Does This Machine Gun Belong in a Museum?

London’s Design Museum has just updated its display of ‘design classics,’ and alongside an Olivetti typewriter and the Sony Walkman is a killing machine.

Mikhail Kalashnikov’s machine gun was first produced more than 60 years ago and is still widely in use. Most of the 300,000 combat deaths during the 1990s are estimated to have been caused by this gun and it is still seen in wars the world over.

In 1947, Kalashnikov won a Soviet competition to design a new sub-machine gun for the Red Army, fresh from its victory in Word War II. It is reliable and works in sub-arctic temperatures.

Supposedly it has only eight moving parts and this has helped it be mass produced in huge numbers. The Soviet Union sent millions out during the Cold War and it was easily copied in developing countries. Because it is so reliable and simple, almost anyone could use it, even a child soldier.

As Jonathan Jones points out in the Guardian, weapons are a key exhibit in hundreds of museums around the world.

“At the V&A in London you can see a sword scabbard that belonged to the murderous Cesare Borgia, model for Machiavelli’s Prince. It’s a darkly beautiful souvenir of conspiracy and killing.”

“Is it time that cleanses these old weapons? Or the lingering myth of medieval chivalry that turns knightly swords and lances into imaginative wonders?” he asks.

In a 2003 interview with The Guardian, Kalashnikov acknowledged the grisly legacy he had bestowed upon the world:

I made it to protect the motherland. And then they spread the weapon [around the world] – not because I wanted them to. Not at my choice. Then it was like a genie out of the bottle and it began to walk all on its own and in directions I did not want.

In the Design Museum, a plaque next to the gun lists some of the conflicts in which it has been used and notes the deaths for which it carries the blame as the curators acknowledge the horrific effectiveness of Kalashnikov’s work.

But should it be there? What do you think?

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Image source Creative Review

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94 comments

Ann G.
Ann G.4 years ago

I hit leaning no on this one, but the truth is that I'm not really sure. Isn't a museum supposed to be about history? But at the same time, if you don't treat it correctly and do a good job discussing why/ how it has done harm, then it won't teach anyone anything. It just depends on how they display it.

Ann G.
Ann G.4 years ago

I hit leaning no on this one, but the truth is that I'm not really sure. Isn't a museum supposed to be about history? But at the same time, if you don't treat it correctly and do a good job discussing why/ how it has done harm, then it won't teach anyone anything. It just depends on how they display it.

Ann G.
Ann G.4 years ago

I hit leaning no on this one, but the truth is that I'm not really sure. Isn't a museum supposed to be about history? But at the same time, if you don't treat it correctly and do a good job discussing why/ how it has done harm, then it won't teach anyone anything. It just depends on how they display it.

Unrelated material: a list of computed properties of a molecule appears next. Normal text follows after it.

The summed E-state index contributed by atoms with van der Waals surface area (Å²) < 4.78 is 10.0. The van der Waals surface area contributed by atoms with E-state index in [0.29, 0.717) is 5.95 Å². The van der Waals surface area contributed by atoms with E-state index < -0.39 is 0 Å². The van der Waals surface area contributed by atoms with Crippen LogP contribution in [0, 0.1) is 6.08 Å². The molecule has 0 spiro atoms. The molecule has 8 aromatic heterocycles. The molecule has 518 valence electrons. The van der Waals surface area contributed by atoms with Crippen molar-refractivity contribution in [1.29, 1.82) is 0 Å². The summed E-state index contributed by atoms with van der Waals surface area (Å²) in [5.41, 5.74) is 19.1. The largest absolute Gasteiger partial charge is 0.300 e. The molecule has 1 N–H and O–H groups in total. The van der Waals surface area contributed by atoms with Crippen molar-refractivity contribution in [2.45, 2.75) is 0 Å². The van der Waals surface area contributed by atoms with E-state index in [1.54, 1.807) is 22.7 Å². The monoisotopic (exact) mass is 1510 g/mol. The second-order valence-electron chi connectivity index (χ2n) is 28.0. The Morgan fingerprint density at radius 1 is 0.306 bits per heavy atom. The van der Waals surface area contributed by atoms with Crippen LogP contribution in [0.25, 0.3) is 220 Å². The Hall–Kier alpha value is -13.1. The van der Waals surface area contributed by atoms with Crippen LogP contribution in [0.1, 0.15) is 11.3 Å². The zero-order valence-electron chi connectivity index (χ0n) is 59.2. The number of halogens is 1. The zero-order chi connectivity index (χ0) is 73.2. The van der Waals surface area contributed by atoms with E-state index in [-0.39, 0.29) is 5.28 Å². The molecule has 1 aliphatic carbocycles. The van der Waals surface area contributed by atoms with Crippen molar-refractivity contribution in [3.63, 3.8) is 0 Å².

Ann G.
Ann G.4 years ago

I hit leaning no on this one, but the truth is that I'm not really sure. Isn't a museum supposed to be about history? But at the same time, if you don't treat it correctly and do a good job discussing why/ how it has done harm, then it won't teach anyone anything. It just depends on how they display it.

Ann G.
Ann G.4 years ago

I hit leaning no on this one, but the truth is that I'm not really sure. Isn't a museum supposed to be about history? But at the same time, if you don't treat it correctly and do a good job discussing why/ how it has done harm, then it won't teach anyone anything. It just depends on how they display it.

Michael C.
Cynthia C.4 years ago

I carried one in my younger years, it was a chose between a Kalashnikov or that terrible M-16, that American made piece of junk.

Actually, mine was a Kalashnikov AK-74, was "borrowed from the SPETSNAZ, - THE SOVIET SPECIAL FORCES. I'm sure that they did not mind, they had plenty.

Never jammed, like that America relic, probably saved my life.

Annmari Lundin
Annmari Lundin4 years ago

Voted yes. And I also do believe that ALL weapons belong in museums.

Czerny A.
Czerny A.4 years ago

The gun is in a Design Museum. It is an inanimate thing. Why impose a moral judgement on a machine? Does that mean anything that has killed become anathema? In that case, what about human beings? We are the ultimate killing machine.

John Doe
james rico4 years ago

it belongs in the museum it is only a tool niether bad nor good and it saved many russians lives. before it was made the USA was sending thomson sub machine guns to the russians and there was never enough and we could not send them fast enough and so many russians died for lack of a machine gun as the nazis had their own and to at least stand a chance they needed one of their own. they called the thomson the gangster gun as they were useing them in the USA. it was so effishent that many american GI/s were useing the ones they captured cause it was better than the M16 they had as it fired even if it was dropped in mud

Alan G.
Alan G.4 years ago

If the display is informative about how small arms have killed more people than weapons of mass destruction then it has a place in educating people, there should be international controls on small arms sales.